Top national, regional and local officials from the Environmental Protection Agency made a stop in Butte on Wednesday to update the public on a laundry list of Superfund agency items.
That included the gag order on the "conceptual agreement" reached in late January by the parties responsible for cleaning up the Butte Hill and upper Silver Bow Creek.
Albert "Kel" Kelley is the head of the EPA's Superfund Task Force in Washington D.C., and a senior advisor to EPA Administrator Scott Pruitt. He addressed a packed house at the Butte public archives.
"I've been around the country quite a while and never seen a gag order before. But you've got it here. So hopefully we'll be able to lift that because I know there's not transparency. So it creates doubt. What's going on? What's being done in the backroom? And that's not a good way to build trust. So hopefully we can get that taken care of," Kelley said.
Regional EPA Administrator Doug Benevento said the gag order is still in place, but they are making progress.
"We have approached the court about lifting that confidentiality order, we have a status conference with the judge on April 27. We're hopeful. We respect the judicial process, I do, greatly. And we want to respect the court and the prerogatives of the court," Benevento said.
Nikia Greene, the local EPA project manager in Butte, said when they do have more freedom to share the contents of the coming consent decree, public input is going to be a priority.
"Before any kind of public comment period comes out, we're gonna roll it out to to where we're gonna have engagements like this, discussions, you're gonna see our ideas are, what our conceptual plans are, under remedy," Greene said.
Greene said that EPA is in the midst of designing a second human health study in Butte that's required under Superfund, and wants to support the community's interest in widening its scope beyond lead, arsenic and mercury.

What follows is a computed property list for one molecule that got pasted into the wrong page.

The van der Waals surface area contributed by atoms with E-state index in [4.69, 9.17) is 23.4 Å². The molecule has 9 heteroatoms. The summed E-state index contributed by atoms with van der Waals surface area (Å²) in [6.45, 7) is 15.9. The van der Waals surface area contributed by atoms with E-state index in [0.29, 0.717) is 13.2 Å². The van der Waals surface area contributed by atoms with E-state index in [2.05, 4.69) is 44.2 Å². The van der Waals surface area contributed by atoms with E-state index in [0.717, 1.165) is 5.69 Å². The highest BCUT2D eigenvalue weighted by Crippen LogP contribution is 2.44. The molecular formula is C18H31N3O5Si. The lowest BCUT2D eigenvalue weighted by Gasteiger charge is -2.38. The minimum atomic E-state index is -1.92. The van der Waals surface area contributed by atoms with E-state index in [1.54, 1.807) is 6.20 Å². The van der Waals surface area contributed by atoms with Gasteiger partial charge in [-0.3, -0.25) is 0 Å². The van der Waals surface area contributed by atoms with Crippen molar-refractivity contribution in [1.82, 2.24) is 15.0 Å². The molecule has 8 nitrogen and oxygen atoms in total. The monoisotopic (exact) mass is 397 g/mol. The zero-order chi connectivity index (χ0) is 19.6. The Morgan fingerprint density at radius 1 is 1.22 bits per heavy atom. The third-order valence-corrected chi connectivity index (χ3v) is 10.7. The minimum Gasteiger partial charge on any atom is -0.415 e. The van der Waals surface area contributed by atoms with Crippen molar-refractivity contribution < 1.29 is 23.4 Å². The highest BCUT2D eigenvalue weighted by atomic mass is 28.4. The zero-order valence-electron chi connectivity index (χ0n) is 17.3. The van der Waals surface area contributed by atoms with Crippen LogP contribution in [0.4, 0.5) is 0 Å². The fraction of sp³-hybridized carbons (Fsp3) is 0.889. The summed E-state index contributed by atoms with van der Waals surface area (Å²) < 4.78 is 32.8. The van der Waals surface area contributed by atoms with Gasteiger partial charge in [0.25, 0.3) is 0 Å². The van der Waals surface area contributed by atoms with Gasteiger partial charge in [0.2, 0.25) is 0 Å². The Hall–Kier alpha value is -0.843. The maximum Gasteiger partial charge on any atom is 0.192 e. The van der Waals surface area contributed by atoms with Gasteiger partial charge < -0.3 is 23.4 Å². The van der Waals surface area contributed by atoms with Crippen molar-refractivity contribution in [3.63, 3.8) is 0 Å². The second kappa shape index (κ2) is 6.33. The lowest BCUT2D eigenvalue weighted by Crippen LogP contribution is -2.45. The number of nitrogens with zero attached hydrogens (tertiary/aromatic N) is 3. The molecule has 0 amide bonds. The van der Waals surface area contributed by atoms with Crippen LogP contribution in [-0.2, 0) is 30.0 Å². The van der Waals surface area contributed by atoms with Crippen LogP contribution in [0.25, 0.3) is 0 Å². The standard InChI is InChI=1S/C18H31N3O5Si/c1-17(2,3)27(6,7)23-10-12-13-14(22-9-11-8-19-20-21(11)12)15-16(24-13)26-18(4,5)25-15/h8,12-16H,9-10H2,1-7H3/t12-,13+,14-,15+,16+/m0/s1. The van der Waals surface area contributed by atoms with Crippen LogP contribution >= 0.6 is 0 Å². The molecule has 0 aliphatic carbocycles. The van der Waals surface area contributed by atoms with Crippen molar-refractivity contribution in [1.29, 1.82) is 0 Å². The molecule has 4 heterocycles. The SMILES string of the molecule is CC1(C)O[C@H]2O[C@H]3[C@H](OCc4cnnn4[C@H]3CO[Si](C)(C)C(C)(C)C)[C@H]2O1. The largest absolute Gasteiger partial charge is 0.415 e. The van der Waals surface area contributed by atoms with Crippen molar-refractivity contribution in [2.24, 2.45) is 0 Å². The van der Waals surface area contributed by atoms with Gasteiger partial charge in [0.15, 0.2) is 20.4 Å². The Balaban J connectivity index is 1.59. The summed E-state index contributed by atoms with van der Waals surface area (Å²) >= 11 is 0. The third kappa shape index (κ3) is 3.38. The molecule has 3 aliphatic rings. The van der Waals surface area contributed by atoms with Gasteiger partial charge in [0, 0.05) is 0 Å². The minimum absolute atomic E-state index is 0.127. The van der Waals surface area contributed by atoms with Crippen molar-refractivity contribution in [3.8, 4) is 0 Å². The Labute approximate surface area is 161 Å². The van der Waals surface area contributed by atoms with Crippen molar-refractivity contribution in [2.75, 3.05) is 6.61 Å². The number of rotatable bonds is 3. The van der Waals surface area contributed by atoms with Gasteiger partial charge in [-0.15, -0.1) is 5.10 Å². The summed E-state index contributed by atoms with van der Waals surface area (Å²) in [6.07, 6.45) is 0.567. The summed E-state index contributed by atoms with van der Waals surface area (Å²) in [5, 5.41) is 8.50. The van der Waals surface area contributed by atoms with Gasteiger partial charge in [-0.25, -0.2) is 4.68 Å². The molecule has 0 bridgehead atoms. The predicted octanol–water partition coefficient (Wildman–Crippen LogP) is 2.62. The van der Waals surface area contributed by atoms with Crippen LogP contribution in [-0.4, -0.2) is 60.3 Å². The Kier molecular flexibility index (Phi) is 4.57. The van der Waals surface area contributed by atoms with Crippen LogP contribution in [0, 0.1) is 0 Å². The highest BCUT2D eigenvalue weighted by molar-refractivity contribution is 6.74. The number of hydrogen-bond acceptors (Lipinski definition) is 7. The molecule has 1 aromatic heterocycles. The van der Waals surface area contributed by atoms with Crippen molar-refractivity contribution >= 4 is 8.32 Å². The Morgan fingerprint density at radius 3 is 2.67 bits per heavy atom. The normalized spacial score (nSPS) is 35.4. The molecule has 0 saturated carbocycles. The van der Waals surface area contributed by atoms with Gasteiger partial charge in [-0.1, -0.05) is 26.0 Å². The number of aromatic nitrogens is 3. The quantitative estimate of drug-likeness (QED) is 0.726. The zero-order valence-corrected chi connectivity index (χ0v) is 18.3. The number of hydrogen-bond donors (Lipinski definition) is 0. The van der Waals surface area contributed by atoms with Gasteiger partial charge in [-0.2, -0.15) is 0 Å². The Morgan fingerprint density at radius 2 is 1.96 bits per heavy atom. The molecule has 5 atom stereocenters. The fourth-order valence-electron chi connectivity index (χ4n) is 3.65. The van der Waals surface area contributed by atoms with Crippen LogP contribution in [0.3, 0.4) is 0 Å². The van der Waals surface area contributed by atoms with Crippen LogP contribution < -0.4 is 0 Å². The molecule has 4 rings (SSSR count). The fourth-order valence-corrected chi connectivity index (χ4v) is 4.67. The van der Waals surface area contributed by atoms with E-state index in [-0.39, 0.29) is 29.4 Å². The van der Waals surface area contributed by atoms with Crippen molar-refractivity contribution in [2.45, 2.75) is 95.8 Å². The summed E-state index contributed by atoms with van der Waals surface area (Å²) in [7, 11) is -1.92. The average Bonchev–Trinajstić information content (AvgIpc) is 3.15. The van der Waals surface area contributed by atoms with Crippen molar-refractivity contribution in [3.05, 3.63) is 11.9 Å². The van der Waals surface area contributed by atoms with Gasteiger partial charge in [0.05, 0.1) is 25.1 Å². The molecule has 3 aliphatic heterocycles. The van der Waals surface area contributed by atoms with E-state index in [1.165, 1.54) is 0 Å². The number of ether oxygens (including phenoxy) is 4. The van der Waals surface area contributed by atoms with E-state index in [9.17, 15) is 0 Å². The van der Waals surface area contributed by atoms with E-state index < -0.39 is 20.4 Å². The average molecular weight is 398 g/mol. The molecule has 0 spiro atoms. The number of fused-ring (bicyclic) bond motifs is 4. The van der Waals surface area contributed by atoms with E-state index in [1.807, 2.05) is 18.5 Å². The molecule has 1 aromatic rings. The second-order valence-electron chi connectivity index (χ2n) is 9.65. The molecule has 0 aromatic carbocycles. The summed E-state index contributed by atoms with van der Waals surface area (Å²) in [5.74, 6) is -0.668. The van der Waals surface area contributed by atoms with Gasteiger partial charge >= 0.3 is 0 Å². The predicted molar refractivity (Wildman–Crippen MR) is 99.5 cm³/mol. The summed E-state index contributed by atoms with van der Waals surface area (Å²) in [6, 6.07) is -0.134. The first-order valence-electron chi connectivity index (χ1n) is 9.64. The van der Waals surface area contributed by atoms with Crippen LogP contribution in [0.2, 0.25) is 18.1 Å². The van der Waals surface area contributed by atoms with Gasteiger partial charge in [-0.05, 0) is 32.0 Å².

Greene also said the EPA is doing a data gaps analysis on Butte's West Side Soils unit. Once that's complete, he said the agency will start collecting data on contaminants of concern there this summer.
People who came to the meeting expressed a blend of hope and skepticism that the EPA will follow through on the plans and timeline they've laid out and move ahead with the cleanup.
John Evankovich recently returned to Butte after working in the oil and gas industry in North Dakota.
"Thirty five years this has been going on, and nothing's being accomplished. I've spent the last six years out in an industry that six years ago, that place was the wild wild west. You go out there now, you've got a booming industry. You've got an amazing economy. That state said we are going to reuse our resources and we are going to reclaim our lands. And they did it. Why can't we have that done here in Montana?" Evankovich said.
EPA Regional Administrator Doug Benevento responded that substantial clean up efforts have been made, especially on the Butte Hill, but recognizes that many locals remain frustrated at the pace.
"I'm not going to try to talk anyone out of their skepticism because ... I think it's warranted. What I can tell you is all I can do is my job right now and do it the best way I see fit and try and move forward. That's why I'm here quite frankly. This is an accountability mechanism," Benevento said.
There was a strong contingent representing the Butte-based Restore Our Creek Coalition, who want to see the tailings removed from the Upper Silver Bow Creek corridor, and a clean and restored creek. They're waiting to see if their vision will be upheld in the consent decree.
Fritz Daily, who's been active on this issue, thanked the agency leaders for coming to town.
"The two biggest issues facing this community, without question, are the cleanup of Silver Bow Creek flowing through the middle of our town, and the Berkeley Pit. And if those issues are not addressed properly, this community is going to fail. This community is going to fail because the EPA and the state of Montana and sadly sometimes our local government didn't do their job. So we need you," Daily said.
Rayelynn Brandl, the director of the Clark Fork Watershed Education Program, noted that there was no one under 30 in the room of a hundred people, and encouraged the EPA to make their open meetings more accessible.
"As we open up public comment, I think that it would be very important that we hold the meetings at times when youth can attend, and their parents who are at work can attend. Because they are the people that will be taking care of that restoration or that remedy that we have in the future. And knowing what they want, and what they would like to have in their community, is equally as important as what those of us sitting in this room want," Brandl said.
There are no public meetings scheduled for the upcoming health study or West Side Soils at this time.
The next big milestone on the Superfund cleanup in Butte could be April 27, when parties to the still-secret conceptual clean up agreement meet with a federal judge.